Inside Gender Identity

A report into the health and social care needs of transgender offenders 

"No matter why someone is in this system, or who they are, our job as a responsible society is to treat all offenders with respect and dignity, to keep them sane and well, to prevent self-harm or worse, death and at the same time to help them to rehabilitate and join the rest of us in making this a world we all want to, and can, live in."

Professor Lord Patel of Bradford OBE


CIE have just launched their report into the health and social care needs of transgender offenders - Inside Gender Identity .
The report, is based on a review of the national and international literature and 55 interviews with a cross range of stakeholders from the health and criminal justice system, Lesbian, Gay, Bisexual and Transgender agencies and transgender offenders.
The full report, Executive Summary and the Literature Review can be downloaded from the buttons on the right.
Since November 2015 the Prison and Probation Ombudsman (PPO) has investigated four deaths by hanging  of transgender prisoners. These deaths were all trans women, and at the time of their death three were held in the male estate (PPO, 2017).

Trans health


In assessing the health and social care needs of the trans population it is important to recognise the limitations of the available research base and the relative lack of inclusion of trans people in population based health and social care needs assessments. This is largely a result of research and surveys failing to include identification of trans people in data collection and analysis. Lack of clarity and consistency in the use of terms to describe transgender also adds to the challenge of interpreting data. Nevertheless, there is a large and growing body of evidence that trans people experience a wide range of significant health and social care needs that are directly associated with being a trans person. These include:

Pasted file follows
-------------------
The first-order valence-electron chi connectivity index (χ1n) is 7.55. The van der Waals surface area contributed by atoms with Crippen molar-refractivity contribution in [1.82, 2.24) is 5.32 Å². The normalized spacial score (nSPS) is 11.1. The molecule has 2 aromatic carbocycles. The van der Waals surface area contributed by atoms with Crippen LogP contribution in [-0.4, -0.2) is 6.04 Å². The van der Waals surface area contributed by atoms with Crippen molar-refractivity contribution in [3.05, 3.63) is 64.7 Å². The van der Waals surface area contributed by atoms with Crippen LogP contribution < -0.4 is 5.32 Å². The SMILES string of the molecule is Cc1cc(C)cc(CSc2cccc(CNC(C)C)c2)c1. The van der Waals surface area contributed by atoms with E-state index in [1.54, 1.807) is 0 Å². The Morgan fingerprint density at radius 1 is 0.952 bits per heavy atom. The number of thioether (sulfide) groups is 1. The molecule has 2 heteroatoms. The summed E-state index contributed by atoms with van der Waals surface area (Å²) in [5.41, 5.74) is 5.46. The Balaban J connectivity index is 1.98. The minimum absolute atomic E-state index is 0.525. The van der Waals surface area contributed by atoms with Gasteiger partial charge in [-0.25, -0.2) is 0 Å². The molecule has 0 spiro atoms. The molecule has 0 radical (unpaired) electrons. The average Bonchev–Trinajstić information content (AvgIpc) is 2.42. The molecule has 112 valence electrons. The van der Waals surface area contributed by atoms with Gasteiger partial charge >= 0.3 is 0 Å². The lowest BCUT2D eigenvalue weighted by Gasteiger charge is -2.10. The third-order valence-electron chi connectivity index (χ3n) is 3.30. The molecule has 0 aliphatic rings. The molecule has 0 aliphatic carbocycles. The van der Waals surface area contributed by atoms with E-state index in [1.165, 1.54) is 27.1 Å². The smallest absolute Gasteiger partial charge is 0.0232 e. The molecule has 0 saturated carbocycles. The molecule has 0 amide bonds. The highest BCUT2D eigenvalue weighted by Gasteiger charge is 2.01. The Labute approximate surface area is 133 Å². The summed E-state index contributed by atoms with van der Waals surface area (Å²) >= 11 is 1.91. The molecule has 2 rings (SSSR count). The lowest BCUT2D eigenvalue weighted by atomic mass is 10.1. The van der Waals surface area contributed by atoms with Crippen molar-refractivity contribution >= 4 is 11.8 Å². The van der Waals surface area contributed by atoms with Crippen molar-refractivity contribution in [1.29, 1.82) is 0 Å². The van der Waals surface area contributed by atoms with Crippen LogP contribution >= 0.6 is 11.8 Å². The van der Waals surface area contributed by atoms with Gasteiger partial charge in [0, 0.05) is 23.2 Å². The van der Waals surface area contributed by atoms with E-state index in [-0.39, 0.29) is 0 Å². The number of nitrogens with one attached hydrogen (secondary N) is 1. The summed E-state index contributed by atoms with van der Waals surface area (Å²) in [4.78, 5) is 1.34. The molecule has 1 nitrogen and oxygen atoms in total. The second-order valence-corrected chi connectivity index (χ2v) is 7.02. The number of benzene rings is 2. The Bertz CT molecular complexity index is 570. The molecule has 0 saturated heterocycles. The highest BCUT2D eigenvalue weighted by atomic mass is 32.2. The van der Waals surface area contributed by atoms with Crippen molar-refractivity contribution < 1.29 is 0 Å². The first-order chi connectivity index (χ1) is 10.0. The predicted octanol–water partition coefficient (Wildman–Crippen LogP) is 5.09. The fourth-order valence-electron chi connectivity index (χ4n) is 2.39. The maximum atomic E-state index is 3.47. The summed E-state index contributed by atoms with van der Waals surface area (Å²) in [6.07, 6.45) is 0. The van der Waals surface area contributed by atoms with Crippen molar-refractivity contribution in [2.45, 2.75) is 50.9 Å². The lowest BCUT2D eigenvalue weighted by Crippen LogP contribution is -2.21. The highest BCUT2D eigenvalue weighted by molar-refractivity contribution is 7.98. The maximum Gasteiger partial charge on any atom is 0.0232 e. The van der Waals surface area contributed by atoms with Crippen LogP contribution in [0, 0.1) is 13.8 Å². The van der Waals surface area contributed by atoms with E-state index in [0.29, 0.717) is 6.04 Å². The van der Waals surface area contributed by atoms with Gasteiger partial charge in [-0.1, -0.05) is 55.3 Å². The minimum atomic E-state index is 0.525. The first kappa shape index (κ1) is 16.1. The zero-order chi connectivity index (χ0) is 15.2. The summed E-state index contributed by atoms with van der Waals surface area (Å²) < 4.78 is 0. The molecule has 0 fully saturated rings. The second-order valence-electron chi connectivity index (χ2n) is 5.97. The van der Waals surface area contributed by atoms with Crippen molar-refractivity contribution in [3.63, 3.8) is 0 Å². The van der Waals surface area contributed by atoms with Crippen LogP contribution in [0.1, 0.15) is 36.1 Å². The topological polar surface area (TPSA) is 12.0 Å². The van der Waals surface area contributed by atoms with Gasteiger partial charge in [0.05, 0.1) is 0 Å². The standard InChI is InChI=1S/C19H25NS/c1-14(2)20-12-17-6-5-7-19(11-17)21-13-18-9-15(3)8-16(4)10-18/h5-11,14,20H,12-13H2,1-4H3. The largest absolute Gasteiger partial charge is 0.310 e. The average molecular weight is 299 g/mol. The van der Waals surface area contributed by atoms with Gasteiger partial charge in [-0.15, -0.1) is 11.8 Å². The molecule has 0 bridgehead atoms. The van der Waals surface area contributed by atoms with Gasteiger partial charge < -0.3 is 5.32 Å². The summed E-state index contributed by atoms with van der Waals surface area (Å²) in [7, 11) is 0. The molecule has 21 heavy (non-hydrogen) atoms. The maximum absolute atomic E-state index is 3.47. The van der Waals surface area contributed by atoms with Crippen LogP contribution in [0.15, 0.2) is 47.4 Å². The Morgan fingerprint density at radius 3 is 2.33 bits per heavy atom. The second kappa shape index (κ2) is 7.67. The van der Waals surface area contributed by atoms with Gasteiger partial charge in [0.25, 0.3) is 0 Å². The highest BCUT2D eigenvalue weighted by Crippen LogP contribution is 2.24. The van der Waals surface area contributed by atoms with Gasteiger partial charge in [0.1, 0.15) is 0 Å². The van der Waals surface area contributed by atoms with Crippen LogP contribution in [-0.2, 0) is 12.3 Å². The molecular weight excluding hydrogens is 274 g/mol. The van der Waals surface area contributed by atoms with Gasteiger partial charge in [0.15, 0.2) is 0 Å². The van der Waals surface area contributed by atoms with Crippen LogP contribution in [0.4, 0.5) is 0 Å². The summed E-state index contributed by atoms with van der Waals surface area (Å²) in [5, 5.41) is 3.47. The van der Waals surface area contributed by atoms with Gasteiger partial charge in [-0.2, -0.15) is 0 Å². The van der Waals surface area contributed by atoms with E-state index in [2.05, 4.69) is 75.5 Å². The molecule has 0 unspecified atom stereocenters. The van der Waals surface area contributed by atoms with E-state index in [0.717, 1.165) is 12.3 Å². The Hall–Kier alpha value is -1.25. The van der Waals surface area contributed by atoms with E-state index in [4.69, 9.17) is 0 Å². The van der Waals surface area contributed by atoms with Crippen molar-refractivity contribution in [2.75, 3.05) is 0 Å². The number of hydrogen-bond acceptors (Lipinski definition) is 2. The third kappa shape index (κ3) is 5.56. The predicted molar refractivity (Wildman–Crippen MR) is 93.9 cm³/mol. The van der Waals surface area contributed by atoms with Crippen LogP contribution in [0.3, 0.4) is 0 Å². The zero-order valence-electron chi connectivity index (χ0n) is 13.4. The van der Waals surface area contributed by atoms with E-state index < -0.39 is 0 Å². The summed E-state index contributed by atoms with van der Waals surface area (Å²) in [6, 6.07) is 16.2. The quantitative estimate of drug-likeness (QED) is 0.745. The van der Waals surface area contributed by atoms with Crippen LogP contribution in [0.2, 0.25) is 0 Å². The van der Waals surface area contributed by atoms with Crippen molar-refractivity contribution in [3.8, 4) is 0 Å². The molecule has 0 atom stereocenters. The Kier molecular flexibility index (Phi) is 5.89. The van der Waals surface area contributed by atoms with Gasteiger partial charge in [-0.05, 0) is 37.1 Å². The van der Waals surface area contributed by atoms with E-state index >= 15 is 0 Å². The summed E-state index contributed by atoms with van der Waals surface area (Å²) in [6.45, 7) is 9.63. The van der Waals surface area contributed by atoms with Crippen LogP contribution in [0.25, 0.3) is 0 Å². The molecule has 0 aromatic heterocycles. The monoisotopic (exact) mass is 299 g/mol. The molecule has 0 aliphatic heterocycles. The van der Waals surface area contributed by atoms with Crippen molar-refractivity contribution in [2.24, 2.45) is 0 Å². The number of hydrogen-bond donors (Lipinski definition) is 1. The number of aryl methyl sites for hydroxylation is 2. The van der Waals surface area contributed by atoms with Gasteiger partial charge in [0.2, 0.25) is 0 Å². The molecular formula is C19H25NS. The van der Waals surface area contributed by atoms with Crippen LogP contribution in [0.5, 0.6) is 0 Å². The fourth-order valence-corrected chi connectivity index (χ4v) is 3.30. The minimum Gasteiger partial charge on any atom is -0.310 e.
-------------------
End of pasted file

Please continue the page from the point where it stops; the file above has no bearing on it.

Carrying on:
Mental health problems are known to be higher amongst trans individuals. This may be part of gender incongruence experienced as a result of being trans and/or in response to the high levels of stress and anxiety that can be caused by the experience of stigma and discrimination associated with being trans.


  • 56% of transgender people had been diagnosed with depression at some point in their lives, four times the rate for the general population (Hyde, et al. 2014).


  • Trans women on average are more likely than trans men to report paranoid ideation, interpersonal distrust, anxiety, depression, and obsessive-compulsive complaints (Claes, et al. 2015).


  • More than half of trans people have self-harmed at some point and more than a third have considered suicide (McNeil, et al. 2012).


  • Three quarters of trans young people have self-harmed and over a quarter (27%) are currently purposely self- harming (METRO, 2014).

Poor Mental Health

Engagement with health services may be a factor that impacts on the health and wellbeing of trans people. For example: